Internationalisation is more of a problem area because of its sheer pervasiveness. As Professor Sako sees it, "all business issues are international," which poses problems for research on the subject.

However, there is scope for looking at international business from both ends of the telescope. Both the challenges of globalisation and the persistent nature of local and national organisation need to be researched. "I believe internationalisation is a challenge to business decision taking. Local and national ways of doing things are here to stay, which raises one set of issues, and there are also issues that arise when one analyses business behaviour over time," says Professor Sako.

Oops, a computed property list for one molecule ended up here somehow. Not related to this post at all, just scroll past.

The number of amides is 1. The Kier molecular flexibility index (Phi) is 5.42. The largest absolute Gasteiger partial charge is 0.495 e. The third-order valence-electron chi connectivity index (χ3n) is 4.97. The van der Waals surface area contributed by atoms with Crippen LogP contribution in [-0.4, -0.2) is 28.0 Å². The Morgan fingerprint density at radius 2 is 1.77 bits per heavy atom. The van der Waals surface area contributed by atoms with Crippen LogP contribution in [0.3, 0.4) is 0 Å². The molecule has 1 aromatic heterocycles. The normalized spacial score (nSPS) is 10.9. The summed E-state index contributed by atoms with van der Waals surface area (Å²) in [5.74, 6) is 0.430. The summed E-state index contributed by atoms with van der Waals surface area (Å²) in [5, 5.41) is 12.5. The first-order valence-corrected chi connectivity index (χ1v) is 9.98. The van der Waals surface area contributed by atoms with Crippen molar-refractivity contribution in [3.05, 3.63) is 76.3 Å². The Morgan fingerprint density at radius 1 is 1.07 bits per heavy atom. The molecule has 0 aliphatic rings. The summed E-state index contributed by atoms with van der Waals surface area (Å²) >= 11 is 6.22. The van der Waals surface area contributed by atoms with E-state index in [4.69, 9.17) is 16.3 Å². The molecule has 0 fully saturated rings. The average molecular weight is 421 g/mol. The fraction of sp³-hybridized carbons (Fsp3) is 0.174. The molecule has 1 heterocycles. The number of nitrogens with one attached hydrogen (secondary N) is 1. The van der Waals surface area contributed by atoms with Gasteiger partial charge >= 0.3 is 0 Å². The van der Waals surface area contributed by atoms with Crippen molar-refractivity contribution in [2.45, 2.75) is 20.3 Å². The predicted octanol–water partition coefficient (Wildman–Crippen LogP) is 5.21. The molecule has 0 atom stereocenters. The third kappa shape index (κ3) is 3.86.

Internationalisation arises in a particularly stark form in the business Professor Sako has researched most - the motor vehicle industry. She has long been a participant in the international motor vehicle programme, based at the Massachusetts Institute of Technology, which has been a key influence on academic and management thinking about the industry.

One area now coming under scrutiny is the issue of modularisation, which is at its most active in the European automobile industry. This involves abandoning the old model whereby car companies bought components and made them into vehicles to sell. Instead, the companies that once supplied components are paid to design and build substantial parts of the vehicle.

This marks "a substantial shift in the structure of the industry", according to Professor Sako. It means suppliers that used to be told what to make are now adding more value and driving the industry's technical direction.